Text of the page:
Twitter & Health

It stands to reason that when I read the phenomenal Tweeting for Student Health Care from my favorite health blog (and 2nd favorite newspaper) I immediately thought of our Emerging Technologies Librarian, who has been curating an incredible weekly post  that focuses on the flurries of health-relevant hashtags in the Twitterverse.

Composite image from Twitter and “Open Healthcare” © 2011 by Christina Hardison for CC BY-SA 2.0

Sure – Twitter/tweets are a great way of disseminating bite-sized information (and this coming from a Twitter user quite late to jump on the bandwagon) or giving you a way to follow the breadcrumbs of evidence, like a bibliography in a relevant research paper you’ve read.

But what Arijit Guha’s (@poop_strong) experience – an Arizona State PhD student with stage IV colon cancer who had reached the University’s $300,000 lifetime insurance cap with Aetna and left with the $118,000 balance before starting a social media fundraising campaign – highlights is Twitter’s ability to do more than that, though admittedly in a small number of cases.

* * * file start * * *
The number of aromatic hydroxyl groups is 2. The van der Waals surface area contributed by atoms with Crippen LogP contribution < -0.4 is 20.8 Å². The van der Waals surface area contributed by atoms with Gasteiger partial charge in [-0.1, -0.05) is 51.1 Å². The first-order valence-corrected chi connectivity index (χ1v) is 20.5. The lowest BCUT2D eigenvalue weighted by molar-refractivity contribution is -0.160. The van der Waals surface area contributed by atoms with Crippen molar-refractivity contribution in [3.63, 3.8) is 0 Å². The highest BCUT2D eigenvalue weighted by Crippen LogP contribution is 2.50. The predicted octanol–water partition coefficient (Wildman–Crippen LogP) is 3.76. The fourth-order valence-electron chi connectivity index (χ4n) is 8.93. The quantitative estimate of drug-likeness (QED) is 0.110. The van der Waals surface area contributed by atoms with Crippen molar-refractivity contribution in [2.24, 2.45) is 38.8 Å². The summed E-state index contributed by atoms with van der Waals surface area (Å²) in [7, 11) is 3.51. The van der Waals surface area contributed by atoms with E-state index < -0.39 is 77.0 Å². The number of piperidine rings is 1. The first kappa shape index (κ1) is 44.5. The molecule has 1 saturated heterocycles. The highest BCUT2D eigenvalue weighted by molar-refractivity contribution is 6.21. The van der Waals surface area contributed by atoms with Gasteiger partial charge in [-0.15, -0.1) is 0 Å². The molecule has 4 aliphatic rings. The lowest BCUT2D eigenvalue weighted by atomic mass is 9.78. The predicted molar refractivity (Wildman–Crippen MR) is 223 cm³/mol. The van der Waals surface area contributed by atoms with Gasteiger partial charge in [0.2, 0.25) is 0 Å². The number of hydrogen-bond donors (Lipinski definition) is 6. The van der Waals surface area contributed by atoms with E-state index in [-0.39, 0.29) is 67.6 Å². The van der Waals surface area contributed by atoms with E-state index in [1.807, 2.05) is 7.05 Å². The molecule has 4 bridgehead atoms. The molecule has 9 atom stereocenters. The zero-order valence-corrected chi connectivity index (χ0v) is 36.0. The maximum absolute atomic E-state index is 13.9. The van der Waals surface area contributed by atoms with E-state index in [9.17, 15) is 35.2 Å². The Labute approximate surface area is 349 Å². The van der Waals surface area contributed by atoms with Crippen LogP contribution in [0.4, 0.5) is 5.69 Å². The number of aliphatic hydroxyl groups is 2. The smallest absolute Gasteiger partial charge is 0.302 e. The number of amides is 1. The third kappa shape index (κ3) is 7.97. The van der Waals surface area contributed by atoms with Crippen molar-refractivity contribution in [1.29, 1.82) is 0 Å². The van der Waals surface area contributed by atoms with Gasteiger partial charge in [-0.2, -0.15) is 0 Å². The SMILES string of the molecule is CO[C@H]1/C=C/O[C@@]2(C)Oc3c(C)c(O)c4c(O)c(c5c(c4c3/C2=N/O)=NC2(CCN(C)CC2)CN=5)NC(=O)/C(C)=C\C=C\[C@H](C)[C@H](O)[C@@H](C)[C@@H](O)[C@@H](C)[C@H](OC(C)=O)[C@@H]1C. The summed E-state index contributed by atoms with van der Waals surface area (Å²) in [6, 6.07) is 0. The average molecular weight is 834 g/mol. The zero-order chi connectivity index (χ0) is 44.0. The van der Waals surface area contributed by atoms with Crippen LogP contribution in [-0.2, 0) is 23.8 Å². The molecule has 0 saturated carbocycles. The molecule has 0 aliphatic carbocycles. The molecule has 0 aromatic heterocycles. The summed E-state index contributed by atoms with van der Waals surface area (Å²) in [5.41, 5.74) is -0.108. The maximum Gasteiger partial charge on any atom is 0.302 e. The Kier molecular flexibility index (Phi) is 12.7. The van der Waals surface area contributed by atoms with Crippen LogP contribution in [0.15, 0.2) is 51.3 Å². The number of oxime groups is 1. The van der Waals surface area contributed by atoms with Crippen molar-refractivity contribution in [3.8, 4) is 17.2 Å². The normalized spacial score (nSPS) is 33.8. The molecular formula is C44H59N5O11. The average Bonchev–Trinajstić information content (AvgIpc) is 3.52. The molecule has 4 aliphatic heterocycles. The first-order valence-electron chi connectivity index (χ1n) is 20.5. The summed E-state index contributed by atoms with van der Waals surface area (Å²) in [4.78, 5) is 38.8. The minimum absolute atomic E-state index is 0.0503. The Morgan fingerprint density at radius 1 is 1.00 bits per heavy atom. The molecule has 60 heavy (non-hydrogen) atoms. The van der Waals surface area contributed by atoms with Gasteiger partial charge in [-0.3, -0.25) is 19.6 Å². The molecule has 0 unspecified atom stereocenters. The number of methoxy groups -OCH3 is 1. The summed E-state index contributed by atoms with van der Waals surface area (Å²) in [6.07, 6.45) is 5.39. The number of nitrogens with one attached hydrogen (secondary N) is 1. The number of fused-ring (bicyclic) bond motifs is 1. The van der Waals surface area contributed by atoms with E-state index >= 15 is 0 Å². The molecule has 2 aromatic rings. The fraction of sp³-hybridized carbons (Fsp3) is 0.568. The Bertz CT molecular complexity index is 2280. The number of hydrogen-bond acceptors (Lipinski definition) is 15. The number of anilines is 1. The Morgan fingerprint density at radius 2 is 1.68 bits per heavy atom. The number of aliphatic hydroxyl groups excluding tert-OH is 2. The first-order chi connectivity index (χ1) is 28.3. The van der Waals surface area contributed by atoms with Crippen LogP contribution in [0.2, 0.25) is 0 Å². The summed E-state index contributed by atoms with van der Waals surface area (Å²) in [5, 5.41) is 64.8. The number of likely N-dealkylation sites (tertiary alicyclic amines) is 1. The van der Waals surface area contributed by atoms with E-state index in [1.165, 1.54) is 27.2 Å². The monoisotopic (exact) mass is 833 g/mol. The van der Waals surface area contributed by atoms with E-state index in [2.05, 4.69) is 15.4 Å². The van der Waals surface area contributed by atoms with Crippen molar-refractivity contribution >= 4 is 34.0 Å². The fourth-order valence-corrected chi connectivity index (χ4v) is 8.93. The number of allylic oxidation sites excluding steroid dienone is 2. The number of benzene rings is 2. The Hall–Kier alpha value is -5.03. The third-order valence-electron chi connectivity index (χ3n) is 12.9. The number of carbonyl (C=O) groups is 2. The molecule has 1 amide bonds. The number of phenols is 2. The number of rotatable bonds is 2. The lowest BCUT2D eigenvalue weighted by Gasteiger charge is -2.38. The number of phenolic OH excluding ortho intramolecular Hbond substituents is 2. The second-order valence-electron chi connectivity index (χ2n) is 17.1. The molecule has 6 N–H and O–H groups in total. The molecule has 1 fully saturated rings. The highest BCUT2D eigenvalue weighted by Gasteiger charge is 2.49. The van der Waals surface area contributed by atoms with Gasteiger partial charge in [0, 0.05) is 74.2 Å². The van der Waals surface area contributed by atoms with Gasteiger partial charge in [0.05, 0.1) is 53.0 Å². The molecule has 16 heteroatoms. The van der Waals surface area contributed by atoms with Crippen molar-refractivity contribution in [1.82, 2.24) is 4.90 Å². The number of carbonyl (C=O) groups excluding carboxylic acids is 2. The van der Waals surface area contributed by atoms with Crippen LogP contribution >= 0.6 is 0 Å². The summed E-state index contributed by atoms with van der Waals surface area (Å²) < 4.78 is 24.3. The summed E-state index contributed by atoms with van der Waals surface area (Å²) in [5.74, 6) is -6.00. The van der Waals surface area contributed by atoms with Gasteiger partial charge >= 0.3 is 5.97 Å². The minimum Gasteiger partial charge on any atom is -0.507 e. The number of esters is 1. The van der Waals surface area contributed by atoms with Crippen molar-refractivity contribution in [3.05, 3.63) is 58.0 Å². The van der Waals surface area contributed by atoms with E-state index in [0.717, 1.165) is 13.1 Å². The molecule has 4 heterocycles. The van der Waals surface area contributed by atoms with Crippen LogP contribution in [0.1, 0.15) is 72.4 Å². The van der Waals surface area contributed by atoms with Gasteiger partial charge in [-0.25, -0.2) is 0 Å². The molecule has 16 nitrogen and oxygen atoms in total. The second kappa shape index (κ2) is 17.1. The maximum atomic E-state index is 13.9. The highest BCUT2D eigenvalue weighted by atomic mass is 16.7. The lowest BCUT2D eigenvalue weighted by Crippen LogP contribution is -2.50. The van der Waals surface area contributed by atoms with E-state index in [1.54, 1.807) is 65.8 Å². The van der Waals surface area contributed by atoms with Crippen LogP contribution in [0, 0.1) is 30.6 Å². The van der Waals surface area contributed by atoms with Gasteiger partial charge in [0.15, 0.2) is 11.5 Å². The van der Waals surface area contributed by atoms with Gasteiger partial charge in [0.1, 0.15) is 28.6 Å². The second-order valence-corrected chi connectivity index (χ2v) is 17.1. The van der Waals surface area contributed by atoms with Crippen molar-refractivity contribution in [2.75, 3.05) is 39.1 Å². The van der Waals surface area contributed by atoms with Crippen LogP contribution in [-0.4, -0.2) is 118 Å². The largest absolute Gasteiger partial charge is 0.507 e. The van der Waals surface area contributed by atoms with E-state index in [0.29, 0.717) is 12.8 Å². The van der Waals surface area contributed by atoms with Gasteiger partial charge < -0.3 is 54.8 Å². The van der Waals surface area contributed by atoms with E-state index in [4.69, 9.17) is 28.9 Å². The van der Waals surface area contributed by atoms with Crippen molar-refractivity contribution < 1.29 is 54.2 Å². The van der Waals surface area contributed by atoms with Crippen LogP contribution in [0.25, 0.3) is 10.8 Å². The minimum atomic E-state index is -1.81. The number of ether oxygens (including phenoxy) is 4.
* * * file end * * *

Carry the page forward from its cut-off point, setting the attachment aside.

Access: Twitter gives anyone with a mobile (or standard) internet connection almost scarily direct access to hundreds of millions of users – many of whom would, for geographic or political reasons, would be completely unreachable otherwise. In Mr. Guha’s case, that was Aetna’s CEO, Mark T. Bertolini (@mtbert) – take a look at some of the exchanges:




You have to give Mr. Bertolini some kudos for launching into a pointed conversation. Trying to get an actual sense of the conversation on Twitter isn’t for the faint of heart, especially when so many other users started chiming in, but if you’re curious check out the tweets arranged in a way that makes sense on Storify as the conversation flowed on.

Actual Change: After heated online discussion, ASU also got in the game and is changing its student insurance coverage with the 2012 school year – including increasing the cap from $300,000 to $2 million and not denying students with preexisting conditions.

Having gleaned these things, the next logical question is “what does it mean for those of us in health?” I’m not sure that anyone has concrete answers yet, but clearly that dialogue – and what Twitter makes clear is that it is a dialogue – is starting to take shape. How will you contribute?

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